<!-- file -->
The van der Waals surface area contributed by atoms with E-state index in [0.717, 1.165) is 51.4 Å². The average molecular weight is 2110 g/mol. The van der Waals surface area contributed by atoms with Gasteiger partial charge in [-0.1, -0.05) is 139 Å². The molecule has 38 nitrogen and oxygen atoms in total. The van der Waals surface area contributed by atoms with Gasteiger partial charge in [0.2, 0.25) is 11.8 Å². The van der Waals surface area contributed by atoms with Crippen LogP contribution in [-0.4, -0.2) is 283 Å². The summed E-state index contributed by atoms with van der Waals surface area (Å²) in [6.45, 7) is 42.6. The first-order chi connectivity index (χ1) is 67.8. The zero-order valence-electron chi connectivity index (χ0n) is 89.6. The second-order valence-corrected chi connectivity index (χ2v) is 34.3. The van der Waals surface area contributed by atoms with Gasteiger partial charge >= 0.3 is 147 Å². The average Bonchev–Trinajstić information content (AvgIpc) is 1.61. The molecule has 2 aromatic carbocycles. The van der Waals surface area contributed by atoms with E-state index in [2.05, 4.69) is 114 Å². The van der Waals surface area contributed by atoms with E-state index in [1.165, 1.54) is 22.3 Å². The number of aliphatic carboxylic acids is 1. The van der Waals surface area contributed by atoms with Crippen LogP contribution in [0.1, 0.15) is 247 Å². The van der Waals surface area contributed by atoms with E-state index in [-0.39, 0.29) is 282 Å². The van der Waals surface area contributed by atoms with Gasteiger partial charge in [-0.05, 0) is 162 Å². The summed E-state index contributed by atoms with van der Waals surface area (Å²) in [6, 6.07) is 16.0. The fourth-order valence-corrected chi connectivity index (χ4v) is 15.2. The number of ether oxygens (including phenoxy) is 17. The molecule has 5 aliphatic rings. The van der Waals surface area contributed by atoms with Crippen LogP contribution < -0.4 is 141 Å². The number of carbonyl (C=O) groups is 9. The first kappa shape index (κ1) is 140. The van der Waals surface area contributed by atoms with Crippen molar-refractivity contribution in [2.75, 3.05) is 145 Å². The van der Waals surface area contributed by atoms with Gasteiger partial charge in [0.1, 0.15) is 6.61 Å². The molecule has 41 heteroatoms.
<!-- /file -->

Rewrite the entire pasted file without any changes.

The van der Waals surface area contributed by atoms with E-state index in [0.717, 1.165) is 51.4 Å². The average molecular weight is 2110 g/mol. The van der Waals surface area contributed by atoms with Gasteiger partial charge in [-0.1, -0.05) is 139 Å². The molecule has 38 nitrogen and oxygen atoms in total. The van der Waals surface area contributed by atoms with Gasteiger partial charge in [0.2, 0.25) is 11.8 Å². The van der Waals surface area contributed by atoms with Crippen LogP contribution in [-0.4, -0.2) is 283 Å². The summed E-state index contributed by atoms with van der Waals surface area (Å²) in [6.45, 7) is 42.6. The first-order chi connectivity index (χ1) is 67.8. The zero-order valence-electron chi connectivity index (χ0n) is 89.6. The second-order valence-corrected chi connectivity index (χ2v) is 34.3. The van der Waals surface area contributed by atoms with Gasteiger partial charge >= 0.3 is 147 Å². The average Bonchev–Trinajstić information content (AvgIpc) is 1.61. The molecule has 2 aromatic carbocycles. The van der Waals surface area contributed by atoms with E-state index in [2.05, 4.69) is 114 Å². The van der Waals surface area contributed by atoms with E-state index in [1.165, 1.54) is 22.3 Å². The number of aliphatic carboxylic acids is 1. The van der Waals surface area contributed by atoms with Crippen LogP contribution in [0.1, 0.15) is 247 Å². The van der Waals surface area contributed by atoms with E-state index in [-0.39, 0.29) is 282 Å². The van der Waals surface area contributed by atoms with Gasteiger partial charge in [-0.05, 0) is 162 Å². The summed E-state index contributed by atoms with van der Waals surface area (Å²) in [6, 6.07) is 16.0. The fourth-order valence-corrected chi connectivity index (χ4v) is 15.2. The number of ether oxygens (including phenoxy) is 17. The molecule has 5 aliphatic rings. The van der Waals surface area contributed by atoms with Crippen LogP contribution < -0.4 is 141 Å². The number of carbonyl (C=O) groups is 9. The first kappa shape index (κ1) is 140. The van der Waals surface area contributed by atoms with Crippen molar-refractivity contribution in [2.75, 3.05) is 145 Å². The van der Waals surface area contributed by atoms with Gasteiger partial charge in [0.1, 0.15) is 6.61 Å². The molecule has 41 heteroatoms.